Bay Area community meets pioneer women astronauts

Space Center Houston welcomed famous pioneer astronauts Rhea Seddon, Shannon Lucid and Anna Fisher, from left, for its Thought Leader Series.

By Mary Alys Cherry

The Clear Lake community was in for a rare treat in late June when Space Center Houston hosted its Thought Leader Series for several hundred local residents with three of the first women astronauts – Dr. Anna Fisher, Dr. Shannon Lucid and Dr. Rhea Seddon.

All three were among the first six women NASA invited to be astronauts — members of the astronaut class of January 1978, which became known in space circles as “the 35 new guys.”

The other three women were the late Sally Ride, who became the first American woman to fly in space 35 years ago; Judith Resnik, who became the second American woman in space while losing her life on Challenger’s final flight in 1986; and NOAA Administrator Kathryn Sullivan, who in 1984 became the first American woman to walk in space, but was unable to attend the event.

Male notables in their class included retired Johnson Space Center Director Mike Coats; Brewster Shaw, who became head of Boeing’s Houston space operations; James Lovell, commander of Apollo 13; author and public speaker Mike Mullane; Dan Brandenstein, chief operating officer of United Space Alliance; and three other members of the fatal Challenger crew – Commander Dick Scobee, Ellison Onizuka and Ronald McNair.

TREATED EQUALLY
Prior to the program, the trio met with members of the press, who asked a variety of questions, including if they were treated equally with the male astronauts and about memorable moments in their careers.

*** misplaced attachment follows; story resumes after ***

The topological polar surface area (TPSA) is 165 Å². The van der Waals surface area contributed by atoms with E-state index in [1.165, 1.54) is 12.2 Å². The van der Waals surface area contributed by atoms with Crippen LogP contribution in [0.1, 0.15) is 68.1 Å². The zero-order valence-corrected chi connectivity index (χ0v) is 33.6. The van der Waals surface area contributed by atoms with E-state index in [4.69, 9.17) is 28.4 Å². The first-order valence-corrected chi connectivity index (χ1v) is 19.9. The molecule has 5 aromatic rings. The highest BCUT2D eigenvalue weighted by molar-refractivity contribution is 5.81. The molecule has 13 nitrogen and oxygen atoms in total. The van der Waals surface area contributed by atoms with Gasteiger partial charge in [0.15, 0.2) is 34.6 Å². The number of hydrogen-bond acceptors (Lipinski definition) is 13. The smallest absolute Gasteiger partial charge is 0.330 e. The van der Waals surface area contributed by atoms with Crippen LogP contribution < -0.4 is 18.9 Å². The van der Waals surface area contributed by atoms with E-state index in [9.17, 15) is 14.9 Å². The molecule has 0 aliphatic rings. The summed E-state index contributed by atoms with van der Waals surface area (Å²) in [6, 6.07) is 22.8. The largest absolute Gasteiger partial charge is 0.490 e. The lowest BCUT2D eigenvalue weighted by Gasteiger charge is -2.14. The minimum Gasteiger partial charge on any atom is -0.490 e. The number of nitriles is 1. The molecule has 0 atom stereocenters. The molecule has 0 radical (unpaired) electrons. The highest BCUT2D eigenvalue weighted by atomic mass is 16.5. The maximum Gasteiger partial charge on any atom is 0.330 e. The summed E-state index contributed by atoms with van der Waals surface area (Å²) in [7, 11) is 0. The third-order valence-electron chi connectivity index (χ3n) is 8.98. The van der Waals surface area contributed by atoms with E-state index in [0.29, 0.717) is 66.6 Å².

While many women today can recall not receiving equal pay or equal treatment with their male counterparts in the workplace in earlier years, all three retired astronauts agreed they had no complaints about NASA. In fact, they thought the space agency bent over backwards to see they got excellent treatment.

“I think we all wondered at first if they would give us a chance,” Seddon said. They had never (sent women into space), and they wanted to take a chance, she explained.

Lucid went on to tell how all the women were a little nervous when Ride became the first woman to fly in space. “So much depended on how well she did.” All three thought she did quite well while also inspiring women all over the country to go into science and engineering fields.

Since then, it’s been amazing to see how many women have joined NASA, they all agreed. In the old days, almost all aerospace employees were men, Fisher said. Today it’s about 50-50 and from all different ethnic backgrounds.

HAPPY MEMORIES
All three also shared a memorable moment while in space.

Lucid remembered the enjoyment of “just floating around at the end of the day” when all their work was done, while many came to Fisher’s mind such as “looking out the window at the Himolayans” and at the end of a successful space journey.

Seddon recalled having a ham radio on board which allowed her to communicate with the school children in her young son’s class. As their talk came to an end and she thought all communication had been terminated, she heard a click and then a small voice that said, “I love you Mom. Have a safe trip home.” You could almost feel the lump in her throat as she shared that long ago special moment.

Their biggest surprise? Lucid was quick to answer. When she first flew in space only 12 men had walked on the moon. She said she thought the moon would be colonized by the time she was 75. Yet, today, three decades later, and she’s now 75, only 12 men have walked on the moon.

“It still boggles my mind that we went and quit.” she said.

She, like everyone in the space community, is hopeful President Trump will continue the push to return to the moon and get on to Mars.

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